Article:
Yes! I actually did name eight books that “shaped the memoir” for Colorlines. That said, I think that different books shape you at different times in your life. I haven’t been able to shake F. Scott Momaday’s The Way To Rainy Mountain, and more recently, I fell in love with Oliver de la Paz’ Names Above Houses and Sven Lindqvist’s nonfiction book Exterminate the Brutes. I took a class with Chris Abani that helped me to see how crazy in love I am with nonlinear structures. When Sandra Cisneros talks about The House on Mango Street, she mentions finding Borges’ collection Dream Tigers and hence gravitating toward stories that were sometimes no longer than a paragraph. I am having the same experience as a reader-writer at the moment, but who knows? Next week, I might be in a different space.

Much of your professional work is as a journalist. Will you talk a bit more about your work with Colorlines?

Yes. I spent six amazing years at Colorlines. I got to work with a national, multiracial newsroom that included professional writers, emerging writers, academics and advocates who wanted to put their experiences on paper for a wider audience. From a reporting perspective, we not only covered issues but we covered the intersections between issues. For example, I wrote a story about the role that race and racism plays when a trans person of color transitions. We also covered stories like the Gulf Coast post-Katrina and immigrant detentions long after the mainstream press had abandoned those issues. For all this, we won the Utne Award for General Excellence. I especially love that I got to do a fiction issue by writers of color, and that we made space for both thoughtful essays and blog posts about race and politics.

Are there other things you want readers at Lambda Literary to know?

I’ve been reporting on a disease known in Spanish as “the kiss of death.” It’s officially called Chagas disease, and it’s essentially a parasite that’s transmitted by a bug that is said to “kiss” because of the painless bite it delivers. Doctors and patients are trying to raise awareness about Chagas disease here in the U.S. because it can lead to sudden heart attacks and kills about 11,000 people every year, though that is probably an undercount.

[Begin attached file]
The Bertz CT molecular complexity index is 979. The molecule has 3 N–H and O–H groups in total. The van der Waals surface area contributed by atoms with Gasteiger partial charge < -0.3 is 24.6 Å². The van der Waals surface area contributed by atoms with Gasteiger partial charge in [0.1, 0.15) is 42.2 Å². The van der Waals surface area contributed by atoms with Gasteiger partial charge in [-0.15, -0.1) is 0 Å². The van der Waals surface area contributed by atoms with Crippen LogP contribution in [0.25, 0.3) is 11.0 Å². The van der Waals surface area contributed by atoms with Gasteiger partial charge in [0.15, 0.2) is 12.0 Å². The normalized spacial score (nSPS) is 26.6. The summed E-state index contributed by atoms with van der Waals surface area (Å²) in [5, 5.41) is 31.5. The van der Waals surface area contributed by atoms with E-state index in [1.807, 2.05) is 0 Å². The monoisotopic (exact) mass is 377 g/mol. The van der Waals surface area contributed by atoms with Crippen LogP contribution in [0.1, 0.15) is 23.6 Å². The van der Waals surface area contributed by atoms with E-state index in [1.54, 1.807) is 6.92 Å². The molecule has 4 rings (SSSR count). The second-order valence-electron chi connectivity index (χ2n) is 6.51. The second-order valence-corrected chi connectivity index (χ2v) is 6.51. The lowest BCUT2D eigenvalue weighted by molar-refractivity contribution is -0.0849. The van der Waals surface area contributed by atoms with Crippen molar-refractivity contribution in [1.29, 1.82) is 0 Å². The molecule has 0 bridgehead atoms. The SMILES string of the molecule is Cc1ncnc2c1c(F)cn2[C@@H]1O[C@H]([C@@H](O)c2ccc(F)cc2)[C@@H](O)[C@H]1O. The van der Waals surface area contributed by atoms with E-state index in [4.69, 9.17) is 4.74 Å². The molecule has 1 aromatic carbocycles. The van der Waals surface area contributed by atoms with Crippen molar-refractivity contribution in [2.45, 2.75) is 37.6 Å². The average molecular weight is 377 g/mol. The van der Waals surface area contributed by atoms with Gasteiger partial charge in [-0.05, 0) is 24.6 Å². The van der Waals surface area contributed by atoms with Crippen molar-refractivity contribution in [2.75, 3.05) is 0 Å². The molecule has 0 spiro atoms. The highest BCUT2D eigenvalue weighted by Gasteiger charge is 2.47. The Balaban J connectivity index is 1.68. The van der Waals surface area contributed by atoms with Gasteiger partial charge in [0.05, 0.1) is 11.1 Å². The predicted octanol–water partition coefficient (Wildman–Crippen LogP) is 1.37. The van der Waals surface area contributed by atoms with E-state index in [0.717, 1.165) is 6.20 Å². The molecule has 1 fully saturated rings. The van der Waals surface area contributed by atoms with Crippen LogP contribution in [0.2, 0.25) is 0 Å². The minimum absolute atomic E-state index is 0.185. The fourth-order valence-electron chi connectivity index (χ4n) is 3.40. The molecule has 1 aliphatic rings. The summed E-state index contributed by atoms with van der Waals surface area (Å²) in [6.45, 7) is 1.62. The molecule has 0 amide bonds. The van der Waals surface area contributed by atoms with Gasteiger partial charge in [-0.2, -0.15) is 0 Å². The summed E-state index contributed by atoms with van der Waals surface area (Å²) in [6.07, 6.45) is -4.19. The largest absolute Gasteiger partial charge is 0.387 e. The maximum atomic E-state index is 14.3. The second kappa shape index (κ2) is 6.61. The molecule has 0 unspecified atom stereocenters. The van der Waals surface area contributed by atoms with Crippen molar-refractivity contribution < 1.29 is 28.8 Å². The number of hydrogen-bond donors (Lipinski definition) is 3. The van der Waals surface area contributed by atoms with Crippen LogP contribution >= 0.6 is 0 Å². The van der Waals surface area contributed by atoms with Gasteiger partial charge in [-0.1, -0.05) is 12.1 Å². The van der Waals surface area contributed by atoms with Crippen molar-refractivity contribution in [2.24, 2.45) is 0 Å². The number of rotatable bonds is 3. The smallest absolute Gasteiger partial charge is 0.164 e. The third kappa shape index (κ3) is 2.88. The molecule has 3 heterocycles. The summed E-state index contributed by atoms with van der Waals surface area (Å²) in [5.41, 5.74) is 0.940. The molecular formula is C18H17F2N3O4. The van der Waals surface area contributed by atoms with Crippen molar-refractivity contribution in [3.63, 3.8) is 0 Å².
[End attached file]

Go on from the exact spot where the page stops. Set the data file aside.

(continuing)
I wrote about the kiss of death, and about my auntie who had it, in A Cup of Water Under My Bed. That experience left me wanting to know more. You can read about why the disease is now cropping up in Virginia of all places in a story I wrote for The Atlantic.

Photo credit: Jorge Rivas
Julie R. Enszer photo

About: Julie R. Enszer

Julie R. Enszer, PhD, is a scholar and a poet. Her book manuscript, A Fine Bind, is a history of lesbian-feminist presses from 1969 until 2009. Her scholarly work has appeared or is forthcoming in Southern Cultures, Journal of Lesbian Studies, American Periodicals, WSQ, and Frontiers. She is the author of two poetry collections, Sisterhood (Sibling Rivalry Press, 2013) and Handmade Love (A Midsummer Night’s Press, 2010). She is editor of Milk & Honey: A Celebration of Jewish Lesbian Poetry (A Midsummer Night’s Press, 2011). Milk & Honey was a finalist for the Lambda Literary Award in Lesbian Poetry. She has her MFA and PhD from the University of Maryland. She is the editor of Sinister Wisdom, a multicultural lesbian literary and art journal, and a regular book reviewer for the Lambda Book Report and Calyx. You can read more of her work at